ZFIN ID: ZDB-PUB-160610-21
Fgf regulates dedifferentiation during skeletal muscle regeneration in adult zebrafish
Saera-Vila, A., Kish, P.E., Kahana, A.
Date: 2016
Source: Cellular Signalling   28(9): 1196-204 (Journal)
Registered Authors: Kahana, Alon, Kish, Phillip
Keywords: Cell cycle, Cell reprogramming, Heat-shock, MMT, Strabismus
MeSH Terms:
  • Aging/physiology*
  • Animals
  • Cell Dedifferentiation*
  • Cell Proliferation
  • Fibroblast Growth Factors/metabolism*
  • Green Fluorescent Proteins/metabolism
  • MAP Kinase Signaling System
  • Models, Biological
  • Muscle, Skeletal/physiology*
  • Oculomotor Muscles
  • Receptor, Fibroblast Growth Factor, Type 1/metabolism
  • Regeneration*
  • Zebrafish/physiology*
PubMed: 27267062 Full text @ Cell. Signal.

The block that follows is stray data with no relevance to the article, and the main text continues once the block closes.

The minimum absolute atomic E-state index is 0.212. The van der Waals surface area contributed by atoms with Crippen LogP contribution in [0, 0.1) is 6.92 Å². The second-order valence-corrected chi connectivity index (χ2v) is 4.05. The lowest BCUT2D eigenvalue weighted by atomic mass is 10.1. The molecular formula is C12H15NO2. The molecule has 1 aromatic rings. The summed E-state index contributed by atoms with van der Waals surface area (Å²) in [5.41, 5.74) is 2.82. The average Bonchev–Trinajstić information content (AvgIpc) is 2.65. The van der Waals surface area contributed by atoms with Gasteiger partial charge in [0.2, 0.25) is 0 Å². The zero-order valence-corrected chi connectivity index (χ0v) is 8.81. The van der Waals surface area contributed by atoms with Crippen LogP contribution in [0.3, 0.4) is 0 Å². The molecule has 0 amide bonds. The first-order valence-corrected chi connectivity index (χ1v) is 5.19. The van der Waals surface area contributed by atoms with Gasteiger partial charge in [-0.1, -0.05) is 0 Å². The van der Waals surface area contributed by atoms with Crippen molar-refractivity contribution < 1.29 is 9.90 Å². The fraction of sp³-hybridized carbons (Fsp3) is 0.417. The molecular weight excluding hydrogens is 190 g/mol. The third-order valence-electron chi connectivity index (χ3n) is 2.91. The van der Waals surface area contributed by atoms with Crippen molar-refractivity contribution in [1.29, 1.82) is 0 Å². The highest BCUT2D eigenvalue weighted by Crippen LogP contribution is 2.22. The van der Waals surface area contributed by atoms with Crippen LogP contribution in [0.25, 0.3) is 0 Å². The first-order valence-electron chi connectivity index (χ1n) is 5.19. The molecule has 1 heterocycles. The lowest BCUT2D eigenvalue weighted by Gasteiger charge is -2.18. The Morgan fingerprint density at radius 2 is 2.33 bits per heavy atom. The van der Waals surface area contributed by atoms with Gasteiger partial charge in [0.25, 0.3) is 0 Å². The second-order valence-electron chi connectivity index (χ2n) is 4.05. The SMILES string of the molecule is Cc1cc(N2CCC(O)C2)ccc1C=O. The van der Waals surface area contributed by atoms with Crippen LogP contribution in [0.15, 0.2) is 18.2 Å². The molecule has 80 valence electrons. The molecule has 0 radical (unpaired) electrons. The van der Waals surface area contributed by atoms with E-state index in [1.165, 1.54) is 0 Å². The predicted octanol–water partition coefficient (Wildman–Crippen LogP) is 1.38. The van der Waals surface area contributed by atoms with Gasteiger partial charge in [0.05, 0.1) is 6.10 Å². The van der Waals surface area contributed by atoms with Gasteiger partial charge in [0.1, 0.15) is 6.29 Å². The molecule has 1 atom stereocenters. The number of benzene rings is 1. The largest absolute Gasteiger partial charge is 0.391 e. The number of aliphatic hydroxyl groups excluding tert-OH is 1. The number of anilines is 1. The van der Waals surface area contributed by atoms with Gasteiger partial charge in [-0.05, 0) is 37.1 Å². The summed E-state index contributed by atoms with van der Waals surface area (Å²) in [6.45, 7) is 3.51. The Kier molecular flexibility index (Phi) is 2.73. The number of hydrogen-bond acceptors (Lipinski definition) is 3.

Fibroblast growth factors (Fgfs) regulate critical biological processes such as embryonic development, tissue homeostais, wound healing, and tissue regeneration. In zebrafish, Fgf signaling plays an important role in the regeneration of the spinal cord, liver, heart, fin, and photoreceptors, although its exact mechanism of action is not fully understood. Utilizing an adult zebrafish extraocular muscle (EOM) regeneration model, we demonstrate that blocking Fgf receptor function using either a chemical inhibitor (SU5402) or a dominant-negative transgenic construct (dnFGFR1a:EGFP) impairs muscle regeneration. Adult zebrafish EOMs regenerate through a myocyte dedifferentiation process, which involves a muscle-to-mesenchyme transition and cell cycle reentry by differentiated myocytes. Blocking Fgf signaling reduced cell proliferation and active caspase 3 levels in the regenerating muscle with no detectable levels of apoptosis, supporting the hypothesis that Fgf signaling is involved in the early steps of dedifferentiation. Fgf signaling in regenerating myocytes involves the Mapk/Erk pathway: inhibition of Mek activity with U0126 mimicked the phenotype of the Fgf receptor inhibition on both muscle regeneration and cell proliferation, and activated ERK (p-ERK) was detected in injured muscles by immunofluorescence and western blot. Interestingly, following injury, ERK2 expression is specifically induced and activated by phosphorylation, suggesting a key role in muscle regeneration. We conclude that the critical early steps of myocyte dedifferentiation in EOM regeneration are dependent on Fgf signaling.